353
353

PROPERTY OF A GENTLEMAN

Rembrandt Bugatti
PETIT JAGUAR MARCHANT
Estimate
250,000350,000
JUMP TO LOT
353

PROPERTY OF A GENTLEMAN

Rembrandt Bugatti
PETIT JAGUAR MARCHANT
Estimate
250,000350,000
JUMP TO LOT

Details & Cataloguing

Impressionist & Modern Art Day Sale

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New York

Rembrandt Bugatti
1884 - 1916
PETIT JAGUAR MARCHANT
Inscribed R Bugatti, numbered (10) and stamped with the foundry mark A.A. Hebrard Cire Perdue

Bronze
Length: 15 1/2 in.
39.4 cm
Conceived circa 1911 and cast between 1911 and 1922 in a numbered edition of 10.
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This work is recorded in the archives of the Rembrandt Bugatti Conservatoire, Paris.

Provenance

Louis Comfort Tiffany, New York (acquired in 1922)
Private Collection, New York (and sold: Sotheby's, New York, June 7, 2002, lot 235)
S. Joel Schur, Connecticut (acquired at the above sale and sold: Sotheby's, New York, November 3, 2010, lot 391)
Acquired at the above sale

Literature

Edward Horswell, Rembrandt Bugatti, Life in Sculpture, London, 2004, illustration of another cast pp. 198-99
Véronique Fromanger, Rembrandt Bugatti Sculpteur—Répertoire Monographique, Paris, 2009, no. 273, illustration of another cast p. 323
Véronique Fromanger, Une trajectoire foudroyante, Rembrandt Bugatti, sculpteur, répertoire monographique, Paris, 2016, no. 277, illustrated p. 357

Catalogue Note

Bugatti was unique among modern sculptors in focusing on depictions of wild animals. So fascinated was he by this subject that he worked primarily outdoors at the Jardin zoologique in Antwerp after moving to the city in 1907 so that he could study the nuances of animal behavior. He rendered his figures in plastiline, a typical Italian modeling clay, using strokes of his thumbs, and working with the Hébrard foundry with the aid of chief founder Albino Palazzolo, who cast the finished works in bronze.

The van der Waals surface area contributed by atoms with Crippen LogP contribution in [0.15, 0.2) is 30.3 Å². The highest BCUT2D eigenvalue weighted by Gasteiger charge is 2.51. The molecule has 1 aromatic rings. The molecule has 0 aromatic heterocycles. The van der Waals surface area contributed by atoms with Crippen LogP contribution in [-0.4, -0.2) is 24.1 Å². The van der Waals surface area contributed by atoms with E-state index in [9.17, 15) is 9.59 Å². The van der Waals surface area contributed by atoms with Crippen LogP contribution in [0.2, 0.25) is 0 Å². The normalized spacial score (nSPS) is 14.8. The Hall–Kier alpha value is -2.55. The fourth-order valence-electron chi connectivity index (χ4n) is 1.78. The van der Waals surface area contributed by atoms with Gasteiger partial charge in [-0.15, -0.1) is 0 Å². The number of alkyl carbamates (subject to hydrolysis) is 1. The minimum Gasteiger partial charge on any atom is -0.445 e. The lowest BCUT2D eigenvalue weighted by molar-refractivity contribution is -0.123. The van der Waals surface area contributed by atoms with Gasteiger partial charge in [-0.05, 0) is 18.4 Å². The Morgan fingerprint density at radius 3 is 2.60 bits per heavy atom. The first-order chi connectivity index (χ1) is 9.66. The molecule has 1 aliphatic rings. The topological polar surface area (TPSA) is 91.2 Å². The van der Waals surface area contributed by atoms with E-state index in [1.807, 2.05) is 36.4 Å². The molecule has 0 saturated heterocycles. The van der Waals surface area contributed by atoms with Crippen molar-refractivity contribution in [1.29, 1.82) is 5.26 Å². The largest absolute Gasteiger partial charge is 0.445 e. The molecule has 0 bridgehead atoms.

In Petit jaguar marchant, Bugatti encapsulates the streamlined power and slinking, feline gait of the big cat in a whimsical yet entirely naturalistic composition. The artist's meticulous attention to the nuances of musculature and movement, as well as his infinitely subtler references to emotion and personality, underscores his respect and awe for the beast immortalized here. As the artist himself once stated, "I will work with all my strength to go as high as I am able. I hope and I believe that I will succeed in creating a work such as no other animal sculptor ancient or modern has achieved before" (quoted in Phillipe Dejean, Bugatti, Carlo-Rembrandt-Ettore-Jean, Paris, 1981, p. 141).


Louis Comfort Tiffany, arguably America's most famous designer, was a passionate admirer of Rembrandt Bugatti and once owned this very cast.

Impressionist & Modern Art Day Sale

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New York